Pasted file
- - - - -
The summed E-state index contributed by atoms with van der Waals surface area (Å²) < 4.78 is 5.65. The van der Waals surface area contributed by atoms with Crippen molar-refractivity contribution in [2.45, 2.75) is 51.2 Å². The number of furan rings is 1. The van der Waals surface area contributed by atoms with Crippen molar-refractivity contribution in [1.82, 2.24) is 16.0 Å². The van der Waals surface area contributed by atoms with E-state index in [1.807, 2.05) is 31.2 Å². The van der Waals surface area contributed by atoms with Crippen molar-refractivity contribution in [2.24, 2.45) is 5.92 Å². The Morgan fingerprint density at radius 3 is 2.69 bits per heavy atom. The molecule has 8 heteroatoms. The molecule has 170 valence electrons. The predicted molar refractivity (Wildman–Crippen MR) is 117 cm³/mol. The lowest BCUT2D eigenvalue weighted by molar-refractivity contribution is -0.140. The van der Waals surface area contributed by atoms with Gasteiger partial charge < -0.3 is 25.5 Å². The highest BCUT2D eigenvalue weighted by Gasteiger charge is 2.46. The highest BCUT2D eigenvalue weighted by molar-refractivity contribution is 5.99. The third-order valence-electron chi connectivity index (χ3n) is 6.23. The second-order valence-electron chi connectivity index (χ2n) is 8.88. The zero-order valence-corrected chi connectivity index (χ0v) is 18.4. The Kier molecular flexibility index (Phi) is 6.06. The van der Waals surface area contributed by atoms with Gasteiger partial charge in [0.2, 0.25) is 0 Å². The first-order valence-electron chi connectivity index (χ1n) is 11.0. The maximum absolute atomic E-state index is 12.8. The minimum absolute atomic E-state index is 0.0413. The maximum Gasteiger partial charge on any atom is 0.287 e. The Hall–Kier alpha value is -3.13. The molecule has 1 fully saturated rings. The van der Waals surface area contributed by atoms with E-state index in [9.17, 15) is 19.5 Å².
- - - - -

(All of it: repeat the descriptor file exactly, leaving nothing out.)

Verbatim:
The summed E-state index contributed by atoms with van der Waals surface area (Å²) < 4.78 is 5.65. The van der Waals surface area contributed by atoms with Crippen molar-refractivity contribution in [2.45, 2.75) is 51.2 Å². The number of furan rings is 1. The van der Waals surface area contributed by atoms with Crippen molar-refractivity contribution in [1.82, 2.24) is 16.0 Å². The van der Waals surface area contributed by atoms with E-state index in [1.807, 2.05) is 31.2 Å². The van der Waals surface area contributed by atoms with Crippen molar-refractivity contribution in [2.24, 2.45) is 5.92 Å². The Morgan fingerprint density at radius 3 is 2.69 bits per heavy atom. The molecule has 8 heteroatoms. The molecule has 170 valence electrons. The predicted molar refractivity (Wildman–Crippen MR) is 117 cm³/mol. The lowest BCUT2D eigenvalue weighted by molar-refractivity contribution is -0.140. The van der Waals surface area contributed by atoms with Gasteiger partial charge < -0.3 is 25.5 Å². The highest BCUT2D eigenvalue weighted by Gasteiger charge is 2.46. The highest BCUT2D eigenvalue weighted by molar-refractivity contribution is 5.99. The third-order valence-electron chi connectivity index (χ3n) is 6.23. The second-order valence-electron chi connectivity index (χ2n) is 8.88. The zero-order valence-corrected chi connectivity index (χ0v) is 18.4. The Kier molecular flexibility index (Phi) is 6.06. The van der Waals surface area contributed by atoms with Gasteiger partial charge in [0.2, 0.25) is 0 Å². The first-order valence-electron chi connectivity index (χ1n) is 11.0. The maximum absolute atomic E-state index is 12.8. The minimum absolute atomic E-state index is 0.0413. The maximum Gasteiger partial charge on any atom is 0.287 e. The Hall–Kier alpha value is -3.13. The molecule has 1 fully saturated rings. The van der Waals surface area contributed by atoms with E-state index in [9.17, 15) is 19.5 Å².